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Speak with your father's physician and tell him/ her that you want your father to be evaluated by hospice for hospice appropriateness. The physician will write an order for this. You, as the POA, have the right to request and to have hospice assessment done . The "social worker" needs to be bypassed . Hospice evaluation order comes from physician and should be honored upon POA request. Then, you will hear from hospice if " you're there yet". My bet is hospice will say " yes" and you can go from there based on what the hospice RN evaluation shows.
Peace.
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Cdriver Oct 26, 2022
Thank you. I was always under the assumption the dr had to bring it up, didn't realize I could, and now with him in a SNF I was under the assumption they had to. So thank you and thanks to everyone who clarified that for me. I will def be looking into that next week.

Thankfully, once off then2 psych meds, my dad is a little better. There is still periods of confusion, and that may be the new normal, but he is calm, in good spirits and is acting more like my dad again. I think the UTI plus 2 pysch meds caused him to get aggressive and just out of his mind.
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You should ask your neurologist about the possibility of Lewy Body Dementia. It’s commonly associated with Parkinson’s. LBD might explain the hallucinations and the extreme and persistent reactions to common drugs.
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Cdriver Oct 26, 2022
Yes, I have read about that. I am having him evaluated by a geriatric psychiatrist soon and def asking about LBD.
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Cdriver: A urinary tract infection requires a complete urinalysis and not a simple dip stick test for dx. Some U.T.I.s are resistant to a few antibiotics and oftentimes a stronger antibiotic must be prescribed. Once the urinary tract infection is clear, the patient can begin a regimen of drinking pure cranberry juice (not a cranberry juice cocktail) and also a cranberry tablet. Extreme caution should be exercised in an elderly patient to make sure that the U.T.I. does NOT affect the kidneys, e.g. a kidney stone or worse CKD. After having two U.T.I.s, I did have a kidney stone develop two months later. A kidney stone in an elderly gentleman is quite serious and EXTREMELY painful. I hope that your father's delirium can be abated.
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Tinaejs Oct 28, 2022
My father just had a kidney stone removed. It was lodged and not moving or causing any pain. Just want to clarify that if they aren't "on the move" they may be in the kidney forever without issue.
He had his removed because it could have been 1 of 2 things (the other was a bladder stone) causing UTI's and the Urologist gave him the option of removal out of an abundance of caution.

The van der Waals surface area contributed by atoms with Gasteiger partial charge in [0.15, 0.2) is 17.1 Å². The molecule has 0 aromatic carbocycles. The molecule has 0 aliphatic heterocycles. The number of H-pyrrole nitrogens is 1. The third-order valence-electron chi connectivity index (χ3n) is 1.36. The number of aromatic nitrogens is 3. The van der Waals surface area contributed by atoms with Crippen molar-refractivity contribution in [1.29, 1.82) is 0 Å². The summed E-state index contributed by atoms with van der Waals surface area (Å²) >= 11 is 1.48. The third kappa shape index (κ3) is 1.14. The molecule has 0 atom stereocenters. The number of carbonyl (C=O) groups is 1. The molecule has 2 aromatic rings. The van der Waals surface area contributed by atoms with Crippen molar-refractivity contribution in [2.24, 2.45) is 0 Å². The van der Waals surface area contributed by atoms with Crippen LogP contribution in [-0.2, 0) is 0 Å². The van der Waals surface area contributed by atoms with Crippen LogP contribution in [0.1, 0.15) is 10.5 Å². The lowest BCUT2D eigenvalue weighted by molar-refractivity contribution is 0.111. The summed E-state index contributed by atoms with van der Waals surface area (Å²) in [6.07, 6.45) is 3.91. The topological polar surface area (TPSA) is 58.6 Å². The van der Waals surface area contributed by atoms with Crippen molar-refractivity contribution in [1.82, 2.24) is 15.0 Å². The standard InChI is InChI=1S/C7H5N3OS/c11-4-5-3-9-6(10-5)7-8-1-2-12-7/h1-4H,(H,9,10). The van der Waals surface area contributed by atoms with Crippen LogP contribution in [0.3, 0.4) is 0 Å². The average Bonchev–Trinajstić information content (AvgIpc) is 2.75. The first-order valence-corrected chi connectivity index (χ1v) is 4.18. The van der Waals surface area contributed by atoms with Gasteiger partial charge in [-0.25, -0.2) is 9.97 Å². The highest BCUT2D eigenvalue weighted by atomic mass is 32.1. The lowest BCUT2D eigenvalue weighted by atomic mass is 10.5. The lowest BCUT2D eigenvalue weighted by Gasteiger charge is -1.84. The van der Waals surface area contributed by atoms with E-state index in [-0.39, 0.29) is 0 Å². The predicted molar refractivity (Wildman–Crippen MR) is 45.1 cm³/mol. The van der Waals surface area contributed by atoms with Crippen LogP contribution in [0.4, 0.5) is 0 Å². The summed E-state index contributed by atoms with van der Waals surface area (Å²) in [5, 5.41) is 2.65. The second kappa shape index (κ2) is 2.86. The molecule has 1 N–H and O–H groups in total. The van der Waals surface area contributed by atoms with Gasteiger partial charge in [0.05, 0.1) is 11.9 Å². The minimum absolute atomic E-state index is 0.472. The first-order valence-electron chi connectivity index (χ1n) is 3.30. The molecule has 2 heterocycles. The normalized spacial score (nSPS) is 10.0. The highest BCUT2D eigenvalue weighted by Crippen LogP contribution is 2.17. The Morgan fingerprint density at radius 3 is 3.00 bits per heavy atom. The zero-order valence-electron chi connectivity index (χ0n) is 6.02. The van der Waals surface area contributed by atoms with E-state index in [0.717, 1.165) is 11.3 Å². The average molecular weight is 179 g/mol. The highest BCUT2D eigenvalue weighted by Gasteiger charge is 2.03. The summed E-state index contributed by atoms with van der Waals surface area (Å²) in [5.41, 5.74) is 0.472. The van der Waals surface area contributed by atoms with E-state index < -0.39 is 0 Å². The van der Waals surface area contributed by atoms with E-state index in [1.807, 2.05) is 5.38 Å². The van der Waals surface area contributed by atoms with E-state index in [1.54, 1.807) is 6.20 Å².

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A couple of UTI things:

1) Some UTI can be resistant to some antibiotics. That is why the doctor sends the sample away for a culture. It happened to me once years ago, and I had to go back for a different antibiotic script. I raised it recently, and the doctor printed out a list of the antibiotics for UTIs. I looked them up on the net, and the most common one was also the one with the most resistance. So yes, I would check up on the antibiotic for your father’s actual UTI. The doctor should know already, and if not, follow it up.

2) The net says that UTIs are most common in women, because of the plumbing locations down below, but they are actually more difficult to counter in older men.

I hope that it can be sorted out. Best wishes, Margaret
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You need an advocate Elder Law or odomen to speak up . You can call Area for Aging Agency for this assist
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Dehydration causes UTI's and delirium.
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You and your dad have really been through some emotionally-rough waters lately! I hope you two are able to find a way that works for you both. Have you heard that the gut biome is tied directly to the brain? Or that antibiotics can kill off the gut's biome? Your dad may have been on antibiotics after surgery, which may have resulted in reduced numbers of good bacteria throughout his body, but especially his gut and bladder. Perhaps you could research probiotics to take after a round of antibiotics, as well as probiotics for urinary health. Get some good, quality ones (i.e., not from a drug store or WalMart. Try a nutritional supplement store near you so you can discuss the matter with someone who works there, or, online, try Dr. Berg or Dr. Mercola.) Here's a web md link on the connection between gut and brain health: https://www.webmd.com/digestive-disorders/what-to-know-about-gut-brain-link
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I’m just going to throw this out there. I absolutely agree with all of the advice about the UTI’s. But Parkinson’s Dementia with Delusions is a valid thing too. My Papa would be completely fine 28 days out of 30, but those other 2 days? One day he thought a lady at the SNF was my Mom, no convincing him otherwise - her relatives were beyond upset! A week later, he tried an imaginary key in every patient’s door in the SNF, trying to leave! It took him 2 full days, scooting along in his wheelchair, before he crashed and slept finally.